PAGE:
How to Make Your Growing Medium for Carnivorous Plants

I grow carnivorous plants (CPs). I find their genetic make-up interesting and their being carnivorous makes them uniquely unique (talk about being redundant, lol) from other plants. Growing these plants can be challenging, as the different species have their own growing requirements like temperature, sunlight, growing medium, and many others. In addition, they grow much slower compared to other plants. Seeds alone can take weeks or even months before they start to germinate. In spite of these challenges, being able to grow them successfully is truly rewarding.

In this post, I won't talk much about CPs, yet. I will create specific posts about them. This time, I am talking about the growing medium for CPs. I mentioned above that various specifies have their own requirements when you grow them, and that includes the growing media. You can have different media for your CPs. There are plenty available - sphagnum moss, vermiculite, sand, and/or perlite. Growers have their own "formula" or combination ratios of these medium for each species.

As a way of doing things, I generally go for convenience. As long as it works for me, I don't have to submit to those standards set by others. While I respect their own way of doing things and I refer to experts most of the time, if I can do something more convenient for myself but still functional, I would rather do it my way. The same is true with preparing medium for CPs, if you search the Internet, you will find a lot of combination ratios for different types of CPs. For example, some gardeners will recommend 50:50 ratio of peat and sand for Venus Flytraps. In going for convenience, I thought of making my "standard" growing mix for CPs, when I say standard, it will be the same for all my CPs, regardless of the type of species. I did some experiments before and I found my "functional mix". I cannot say it is my perfect mix because I continue to do experimentation but at the moment, this mix works for me for almost two years now.

I use this mix to plant my Venus Fly Traps, Sundews, and Pitcher Plants. I haven't encountered any problems with this medium and if you are into these kinds of plants, you may as well try if this will work for you too.

Now to my mix. The ratio that I am using is 12:2:1 parts. My media that I use for the ratio (in order) is sphagnum peat moss, sand, and perlite.

This is peat moss. It is actually decomposed sphagnum, a genus of moss which is abundant here in New Zealand. It is a good medium not only for CPs but for other plants as well like orchids because it great ability to absorb and hold water, making it a great soil addition for water retention.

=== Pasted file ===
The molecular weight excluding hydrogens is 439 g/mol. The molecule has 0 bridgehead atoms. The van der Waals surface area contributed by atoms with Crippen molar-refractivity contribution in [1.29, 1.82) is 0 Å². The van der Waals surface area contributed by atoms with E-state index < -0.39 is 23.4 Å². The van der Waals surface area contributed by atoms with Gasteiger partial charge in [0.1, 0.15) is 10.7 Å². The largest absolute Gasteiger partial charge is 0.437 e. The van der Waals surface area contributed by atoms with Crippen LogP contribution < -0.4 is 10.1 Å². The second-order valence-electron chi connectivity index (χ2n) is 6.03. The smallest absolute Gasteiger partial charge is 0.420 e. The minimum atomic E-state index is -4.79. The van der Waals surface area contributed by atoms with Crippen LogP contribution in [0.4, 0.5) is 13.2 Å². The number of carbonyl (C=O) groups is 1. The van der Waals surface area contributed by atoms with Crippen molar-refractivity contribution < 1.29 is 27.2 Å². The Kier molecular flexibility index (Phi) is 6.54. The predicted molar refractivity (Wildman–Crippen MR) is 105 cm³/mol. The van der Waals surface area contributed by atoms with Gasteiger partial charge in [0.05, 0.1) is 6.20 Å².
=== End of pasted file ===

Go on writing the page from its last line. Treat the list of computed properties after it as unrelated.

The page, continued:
For the sand, make sure that you are using sand for horticultural use. Some ordinary sands being sold have been treated with chemicals which will kill your plants. You cannot collect sand from the shore either. I know someone who used sand from the beach but the high levels of salt (from the sea water) killed his CPs.

Last is the perlite. It is a naturally-occurring type of volcanic glass. It is lightweight and has very low density. It also has high absorptive capacity which makes it a popular additive to planting medium. It is granular in form and comes in different sizes.My personal preference are those medium in size and I don't want those very tiny ones as there is a danger that you may inhale them when you handle them. So for your safety, it is better to wear facemask to avoid inhaling them.

I poured in water just enough for the perlite to float then just mixed them by hand.

You can add more water if you wish, but not too much to avoid the mixture to be runny. I usually add more water just ehough to bind the three together.

And that's it! I just set this aside and use it when I need it. The photo below is a Drosera Filiformis that I grew from a leaf about 10 months ago (see how slow they grow!), which I transferred to a new pot using the medium I mixed above. I also add live sphagnum to cover the surface around the plant.

Thank you for reading and I hope you learn something. Feel free to leave your comments.

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